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Hotel Operating Metrics Hit Record Highs

Hotel Operating Metrics Hit Record Highs

Now at 3,885 projects with 488,230 rooms, the total construction pipeline has shown seven consecutive quarters of growth, with the last three quarters posting year-over-year gains of 20 percent or greater. The pipeline is approximately halfway through the expansion phase of the current real estate cycle but is still a third below the peak of 5,883 projects with 785,547 rooms established in the first quarter of 2008. The pipeline has at least two more years of rapid growth ahead before entering the maturity, or topping out, phase of the cycle.

Projects under construction and those scheduled to start in the next 12 months determine the amount of new supply entering the market over the next two years. The under construction number is at 1,117 projects with 141,302 rooms (up 26 and 24 percent year-over-year, respectively). The number of projects starting in the next 12 months is at 1,599 projects and 189,473 rooms, which is up 20 and 17 percent year-over-year, respectively. These stages are growing quickly, but the totals remain considerably below the peaks established during the previous cycle.

Barring any exogenous event, everything suggests that there are a few more years of sustained profitability ahead before the flow of new hotel openings could become problematic. This creates a significant window of opportunity for the industry considering that in the first quarter guestroom demand at a 4.2 percent growth rate is running four times greater than new supply growth and other operating metrics—occupancy, ADR, RevPAR, and profitability—are already at modern-day highs.

Currently, the hotel sector is an attractive real estate class for investors because of high demand growth and a relatively modest forecast for new supply in the next few years.

Impressive demand growth continues despite an economic slowdown in the first quarter, which was largely thought to be weather related, and a moderation of international tourism resulting from a stronger dollar.

Interest rates remain low, and the Fed’s hints of postponing increases until the fall bodes well for continued mortgage availability. Easy money has helped bolster transaction activity as increased buyer competition for prized assets has pushed up selling prices, making it more attractive for investors to build rather than to buy.

These signs guarantee that development will continue to accelerate until later in the decade, when the real estate cycle will eventually peak. That peak will be accompanied by a wave of consolidation activity driven by shareholders seeking higher returns, which could include corporate mergers, restructuring of real estate holdings into REITs, disposition of significant individual assets, and portfolio sales to equity groups.

Pipeline Growth Drivers
More than 75 percent of the 3,846 projects in the pipeline (not including casinos) are represented by two chain scales. Upper midscale, with 1,676 projects, is up 26 percent over last year, and upscale, with 1,249 projects, is up 24 percent. Many of these projects are prototypical designs that enter the pipeline in the start of the next 12 months stage. They are generally smaller properties with fewer than 200 rooms and have relatively short permitting and construction timelines, which allows them to move quickly through the pipeline. Upper midscale and upscale development will drive total pipeline growth through the remainder of the cycle’s expansion phase.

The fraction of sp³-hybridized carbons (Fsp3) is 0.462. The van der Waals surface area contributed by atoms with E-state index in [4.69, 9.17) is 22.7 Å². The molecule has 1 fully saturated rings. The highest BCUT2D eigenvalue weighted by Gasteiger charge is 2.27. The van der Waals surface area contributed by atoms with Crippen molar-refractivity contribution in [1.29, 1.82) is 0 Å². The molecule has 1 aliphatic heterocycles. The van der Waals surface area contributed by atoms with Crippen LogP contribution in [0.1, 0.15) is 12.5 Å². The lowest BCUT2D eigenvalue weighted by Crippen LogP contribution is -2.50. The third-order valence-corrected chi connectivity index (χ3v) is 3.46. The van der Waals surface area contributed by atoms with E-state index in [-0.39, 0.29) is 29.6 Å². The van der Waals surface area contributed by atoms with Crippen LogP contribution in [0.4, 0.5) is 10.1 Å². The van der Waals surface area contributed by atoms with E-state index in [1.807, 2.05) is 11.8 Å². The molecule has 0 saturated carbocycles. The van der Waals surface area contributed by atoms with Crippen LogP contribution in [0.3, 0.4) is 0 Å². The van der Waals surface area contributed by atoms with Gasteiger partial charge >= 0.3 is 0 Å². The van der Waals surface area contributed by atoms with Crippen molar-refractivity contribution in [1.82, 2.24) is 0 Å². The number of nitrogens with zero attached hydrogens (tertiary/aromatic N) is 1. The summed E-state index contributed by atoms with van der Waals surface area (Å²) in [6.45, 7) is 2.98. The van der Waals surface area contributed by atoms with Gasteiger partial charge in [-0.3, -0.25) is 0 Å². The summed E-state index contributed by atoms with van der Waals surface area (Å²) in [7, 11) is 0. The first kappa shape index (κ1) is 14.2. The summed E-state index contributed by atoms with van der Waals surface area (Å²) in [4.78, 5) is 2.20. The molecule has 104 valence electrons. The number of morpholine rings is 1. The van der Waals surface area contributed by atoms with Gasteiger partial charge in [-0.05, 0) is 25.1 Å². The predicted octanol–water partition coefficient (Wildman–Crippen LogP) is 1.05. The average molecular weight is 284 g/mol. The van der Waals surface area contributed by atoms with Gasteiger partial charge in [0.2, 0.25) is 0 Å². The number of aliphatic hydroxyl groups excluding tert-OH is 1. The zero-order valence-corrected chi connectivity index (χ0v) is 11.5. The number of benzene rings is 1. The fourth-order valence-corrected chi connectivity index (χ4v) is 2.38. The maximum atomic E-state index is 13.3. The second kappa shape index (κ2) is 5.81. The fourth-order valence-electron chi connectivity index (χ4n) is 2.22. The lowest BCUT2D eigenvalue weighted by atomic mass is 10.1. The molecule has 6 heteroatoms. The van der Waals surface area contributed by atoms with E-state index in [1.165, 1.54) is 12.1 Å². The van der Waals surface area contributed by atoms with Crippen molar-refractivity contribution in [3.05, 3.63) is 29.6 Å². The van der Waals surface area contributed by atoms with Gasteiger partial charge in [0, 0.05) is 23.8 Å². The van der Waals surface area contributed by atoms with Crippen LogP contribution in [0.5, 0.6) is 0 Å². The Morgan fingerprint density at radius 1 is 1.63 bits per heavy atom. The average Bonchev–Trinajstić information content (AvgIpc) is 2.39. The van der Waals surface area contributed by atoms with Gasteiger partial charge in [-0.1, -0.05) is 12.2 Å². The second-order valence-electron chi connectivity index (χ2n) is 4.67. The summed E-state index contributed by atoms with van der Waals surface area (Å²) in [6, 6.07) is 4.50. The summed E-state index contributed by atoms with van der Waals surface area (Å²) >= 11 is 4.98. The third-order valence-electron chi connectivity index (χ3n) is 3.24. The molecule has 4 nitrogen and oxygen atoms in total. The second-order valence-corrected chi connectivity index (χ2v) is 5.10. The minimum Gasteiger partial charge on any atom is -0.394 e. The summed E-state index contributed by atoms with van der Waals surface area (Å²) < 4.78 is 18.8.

Of all the non-casino projects in the pipeline, 79 percent have made a branding decision. Although having fewer projects, upper upscale shows the largest year-over-year percentage growth rate—up 41 percent. Project counts for upper upscale usually accelerate when the expansion phase of the cycle is well underway. Projects are generally larger hotels, often part of mixed-use developments, have longer permitting and construction timelines, and usually enter the pipeline in the early planning stage. Taking three or more years from announcement to opening, projects open quite late in the cycle, sometimes even after industry-wide operating declines have set in.

Overall, demand growth is outpacing new supply coming online and is likely to continue to do so for the next two, perhaps three, years. The pipeline is growing but not yet at a fast enough pace to be problematic. Hotel
operating metrics are at modern-day highs and, barring any unforeseen event, should remain there, thus creating a solid two- to three-year window of sustained profitability ahead. In a few years, looking backward, these will be invariably regarded as halcyon days for hotel investors and operators.

Peter Martin is a special projects manager for marketing and sales at Lodging Econometrics.

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